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CULTURE

Nine inventions you might be surprised are actually Austrian

OK so we know about Arnie, but there are plenty of Austrian discoveries that you might not know are actually Austrian. Here are a few surprises.

Nine inventions you might be surprised are actually Austrian
Pez. It's Austrian. Photo by Jose Antonio Gallego Vázquez on Unsplash

From famous to infamous, there are plenty of well known people who come from Austria. 

For centuries, Mozart has been synonymous with Austria and Salzburg, while Arnold Schwarzenegger is probably the most famous living Austrian. 

Then of course there’s Adolf, but this list is about things that are surprisingly Austrian, so the less said about him the better. 

The following are some Austrian contributions to the world you might be surprised about. Read on!

Red Bull

OK so most of you know this, but Austria is indeed responsible for the energy drink Red Bull. 

The highest selling energy drink in the world, Red Bull was created and marketed by Austrian entrepreneur Dietrich Mateschitz. 

He was inspired by a pre-existing energy drink named Krating Daeng – translating to ‘red bison’ – which was first invented and sold in Thailand. 

He took this idea, modified the ingredients to suit the tastes of westerners, and founded Red Bull GmbH in Austria in 1987. 

As of 2021, he’s amassed a fortune of close to $30 billion and just sneaks into the top 40 richest people in the world. 

Snow globes

Yes, snow globes (Schneekugel) were actually invented in Austria. 

They were invented by Austrian Erwin Perzy, a manufacturer or surgical instruments, by accident in the 1800s. 

Perzy had been hoping to develop an extra bright source of light and had been experimenting with small reflective particles. 

When he moved the globe, the effect reminded him of snowfall and he got the idea. 

Perzy’s family still run a business manufacturing and selling snow globes in Vienna, where they are still made from glass and the material used to make up the snow is still a secret. 

Australian snow globes. By Tangerineduel – Own work, CC BY-SA 4.0,

Danishes (yes, really)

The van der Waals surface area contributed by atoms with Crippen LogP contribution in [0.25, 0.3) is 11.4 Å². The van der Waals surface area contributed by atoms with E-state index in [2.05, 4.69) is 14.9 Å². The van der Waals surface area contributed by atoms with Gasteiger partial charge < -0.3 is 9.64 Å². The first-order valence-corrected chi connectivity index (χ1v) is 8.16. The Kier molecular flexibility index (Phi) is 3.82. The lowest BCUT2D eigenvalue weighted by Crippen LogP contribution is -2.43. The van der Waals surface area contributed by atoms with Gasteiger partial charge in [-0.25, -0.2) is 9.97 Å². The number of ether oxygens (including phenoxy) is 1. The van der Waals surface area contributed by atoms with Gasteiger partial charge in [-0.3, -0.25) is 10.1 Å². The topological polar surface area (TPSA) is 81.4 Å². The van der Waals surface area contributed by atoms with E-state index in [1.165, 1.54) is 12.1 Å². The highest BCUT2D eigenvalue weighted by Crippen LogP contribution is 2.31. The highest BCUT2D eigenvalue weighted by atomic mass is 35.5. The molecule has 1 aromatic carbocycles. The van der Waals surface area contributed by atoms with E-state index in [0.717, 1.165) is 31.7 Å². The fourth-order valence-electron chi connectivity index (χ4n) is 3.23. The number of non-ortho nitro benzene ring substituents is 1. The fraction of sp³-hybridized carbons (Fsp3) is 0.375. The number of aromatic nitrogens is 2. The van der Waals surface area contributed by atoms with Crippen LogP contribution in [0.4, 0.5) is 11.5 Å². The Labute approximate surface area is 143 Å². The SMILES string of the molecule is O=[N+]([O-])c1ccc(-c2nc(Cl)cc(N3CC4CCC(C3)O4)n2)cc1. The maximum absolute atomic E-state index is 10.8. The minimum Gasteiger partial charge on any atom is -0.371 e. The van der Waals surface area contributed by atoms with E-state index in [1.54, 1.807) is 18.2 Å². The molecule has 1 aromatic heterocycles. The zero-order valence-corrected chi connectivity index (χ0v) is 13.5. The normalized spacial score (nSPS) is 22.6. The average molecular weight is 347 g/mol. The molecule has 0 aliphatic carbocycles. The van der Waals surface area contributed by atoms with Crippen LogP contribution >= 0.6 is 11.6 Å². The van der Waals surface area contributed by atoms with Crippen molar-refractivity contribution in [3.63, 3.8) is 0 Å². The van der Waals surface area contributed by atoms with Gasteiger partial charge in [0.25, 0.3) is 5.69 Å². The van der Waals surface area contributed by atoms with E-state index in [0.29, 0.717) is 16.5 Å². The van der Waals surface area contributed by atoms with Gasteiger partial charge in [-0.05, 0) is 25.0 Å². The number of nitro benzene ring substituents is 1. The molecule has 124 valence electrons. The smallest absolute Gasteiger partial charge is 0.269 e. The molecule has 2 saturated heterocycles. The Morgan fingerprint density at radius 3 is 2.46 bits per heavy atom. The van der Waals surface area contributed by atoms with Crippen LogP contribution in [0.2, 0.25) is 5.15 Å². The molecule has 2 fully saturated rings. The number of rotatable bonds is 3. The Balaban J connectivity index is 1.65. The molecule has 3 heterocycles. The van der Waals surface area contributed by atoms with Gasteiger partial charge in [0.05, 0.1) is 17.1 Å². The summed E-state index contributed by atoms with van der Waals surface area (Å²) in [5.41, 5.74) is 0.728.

A breakfast and afternoon tea staple across the globe, it might be a surprise to find out that the Danish doesn’t come from Denmark at all. 

Don’t believe us? Ask the Danish. This is already starting to sound like a bad Pulp Fiction impression, but do you know what they call a Danish in Denmark? 

Vienna bread. No, seriously. 

The way of making Danishes – a variant of puff pastry made of laminated yeast-leavened dough that creates a layered texture – was brought to Copenhagen by Austrian bakers. 

The name became prominent when Danish people made the move to the United States and the pastries became popular – and the rest is tasty, tasty history. 

Postcards

In 1869 economist Emanuel Alexander Herrmann published an article in Austria’s paper Neue Freie Presse “Über eine neue Art des Korrespondenzmittels der Post”, or “About a novel means of postal correspondence”.

The letter proposed that all envelope-size cards, whether written, produced by copying machine, or printed, ought to be admitted as mail if they contained not more than 20 words including address and sender’s signature. 

Britain followed the Austrian example and introduced the postcard a year later.

An Austrian postcard from 1901. Image: Wikicommons

PEZ

Made of artificial colours and flavours. Squashed out of cartoon characters into artificial shapes. Zero nutritional value. What sounds more American than that?

But no, PEZ, the candy, is in fact Austrian. 

An Austrian by the name of Eduard Haas III invented the collectable cult sweet known as PEZ in 1927, as an alternative to smoking. 

PEZ is a shortened version of the German word for peppermint – PfeffErminZ. 

Twenty years later Haas invented the PEZ dispenser, which resembles a cigarette lighter. 

The sweets were originally targeted at adults and it was not until the 1950s when PEZ began to be sold in America, that the cartoon character tops and fruity flavours were added to appeal to children.

Psychoanalysis

OK, so you knew Sigmund Freud was going to make an appearance in this list somewhere. 

The father of making you worry that you were attracted to your mother was famous for a range of things, including novel approach to sex, dreams and penis envy. 

While some of his techniques and ideas haven’t aged as well as he’d like, his contribution to therapy – and in particular psychoanalysis – was and remains revolutionary. 

Psychoanalysis was popularised by Sigmund Freud. 

In creating a clinical method for treating mental illnesses through dialogue between a patient and a psychoanalyst, Freud developed techniques such as the use of free association. 

The Vienna flat where he lived for 47 years, and produced the majority of his writings, is now a museum documenting his life and work. 

However his famous couch is in the Freud Museum in London, as Freud took his furniture with him when he fled German-annexed Austria to avoid Nazi prosecution.

Slo-mo/slow motion

Speak to a German and they’ll tell you that things tend to be a little slower in Austria – but that’s not what we mean by inventing slo/mo. 

We mean slow motion camera footage. 

Slo-mo is an effect in film-making where time appears to be slowed down. 

It was invented by an Austrian priest, August Musger, in the early 20th century. 

Musger, a passionate cineaste, invented the slow motion technique using a mirrored drum as a synchronising mechanism. 

The device he used was patented in 1904 and was first presented in Graz, Styria in 1907. Where would television sport broadcasts, scientific documentary films, or action movies be without slowmo?

Slow motion is Austrian.

Swarovski crystals

Swarovski’s luxury cut glass (or ‘crystal’) company might have come to worldwide fame, but it is in fact based in Tyrol. 

In 1892 Daniel Swarovski patented an electric cutting machine that enabled the production of crystal glass.